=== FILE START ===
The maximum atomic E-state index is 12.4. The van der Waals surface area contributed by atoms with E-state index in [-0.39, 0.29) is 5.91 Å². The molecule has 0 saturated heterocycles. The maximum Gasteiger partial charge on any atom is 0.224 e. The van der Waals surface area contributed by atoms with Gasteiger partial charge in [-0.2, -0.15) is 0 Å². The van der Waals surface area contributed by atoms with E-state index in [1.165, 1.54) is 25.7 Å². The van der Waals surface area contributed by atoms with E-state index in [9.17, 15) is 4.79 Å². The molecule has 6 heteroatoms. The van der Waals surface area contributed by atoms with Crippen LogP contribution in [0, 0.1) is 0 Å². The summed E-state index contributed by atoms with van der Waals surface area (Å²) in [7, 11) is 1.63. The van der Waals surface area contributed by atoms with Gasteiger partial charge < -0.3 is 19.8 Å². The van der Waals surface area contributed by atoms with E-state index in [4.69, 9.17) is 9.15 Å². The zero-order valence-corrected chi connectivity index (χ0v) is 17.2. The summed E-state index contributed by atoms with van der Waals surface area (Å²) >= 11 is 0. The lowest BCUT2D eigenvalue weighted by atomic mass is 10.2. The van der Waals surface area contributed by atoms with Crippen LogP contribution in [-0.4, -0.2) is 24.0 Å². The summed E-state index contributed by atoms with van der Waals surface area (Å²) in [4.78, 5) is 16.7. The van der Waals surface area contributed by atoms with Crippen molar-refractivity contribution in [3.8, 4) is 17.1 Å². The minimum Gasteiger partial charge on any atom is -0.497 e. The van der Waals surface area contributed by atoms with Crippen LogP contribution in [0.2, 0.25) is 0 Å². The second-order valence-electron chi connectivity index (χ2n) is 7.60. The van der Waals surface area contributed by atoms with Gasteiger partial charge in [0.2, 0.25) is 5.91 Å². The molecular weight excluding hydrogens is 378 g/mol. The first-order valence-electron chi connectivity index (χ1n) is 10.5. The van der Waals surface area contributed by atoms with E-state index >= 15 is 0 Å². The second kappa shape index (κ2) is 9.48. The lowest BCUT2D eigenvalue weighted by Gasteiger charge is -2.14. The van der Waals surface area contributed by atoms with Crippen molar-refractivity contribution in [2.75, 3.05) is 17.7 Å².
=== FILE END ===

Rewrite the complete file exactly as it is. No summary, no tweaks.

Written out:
The maximum atomic E-state index is 12.4. The van der Waals surface area contributed by atoms with E-state index in [-0.39, 0.29) is 5.91 Å². The molecule has 0 saturated heterocycles. The maximum Gasteiger partial charge on any atom is 0.224 e. The van der Waals surface area contributed by atoms with Gasteiger partial charge in [-0.2, -0.15) is 0 Å². The van der Waals surface area contributed by atoms with E-state index in [1.165, 1.54) is 25.7 Å². The van der Waals surface area contributed by atoms with E-state index in [9.17, 15) is 4.79 Å². The molecule has 6 heteroatoms. The van der Waals surface area contributed by atoms with Crippen LogP contribution in [0, 0.1) is 0 Å². The summed E-state index contributed by atoms with van der Waals surface area (Å²) in [7, 11) is 1.63. The van der Waals surface area contributed by atoms with Gasteiger partial charge < -0.3 is 19.8 Å². The van der Waals surface area contributed by atoms with E-state index in [4.69, 9.17) is 9.15 Å². The zero-order valence-corrected chi connectivity index (χ0v) is 17.2. The summed E-state index contributed by atoms with van der Waals surface area (Å²) >= 11 is 0. The lowest BCUT2D eigenvalue weighted by atomic mass is 10.2. The van der Waals surface area contributed by atoms with Crippen LogP contribution in [-0.4, -0.2) is 24.0 Å². The summed E-state index contributed by atoms with van der Waals surface area (Å²) in [4.78, 5) is 16.7. The van der Waals surface area contributed by atoms with Crippen molar-refractivity contribution in [3.8, 4) is 17.1 Å². The minimum Gasteiger partial charge on any atom is -0.497 e. The van der Waals surface area contributed by atoms with Crippen LogP contribution in [0.2, 0.25) is 0 Å². The second-order valence-electron chi connectivity index (χ2n) is 7.60. The van der Waals surface area contributed by atoms with Gasteiger partial charge in [0.2, 0.25) is 5.91 Å². The molecular weight excluding hydrogens is 378 g/mol. The first-order valence-electron chi connectivity index (χ1n) is 10.5. The van der Waals surface area contributed by atoms with E-state index >= 15 is 0 Å². The second kappa shape index (κ2) is 9.48. The lowest BCUT2D eigenvalue weighted by Gasteiger charge is -2.14. The van der Waals surface area contributed by atoms with Crippen molar-refractivity contribution in [2.75, 3.05) is 17.7 Å².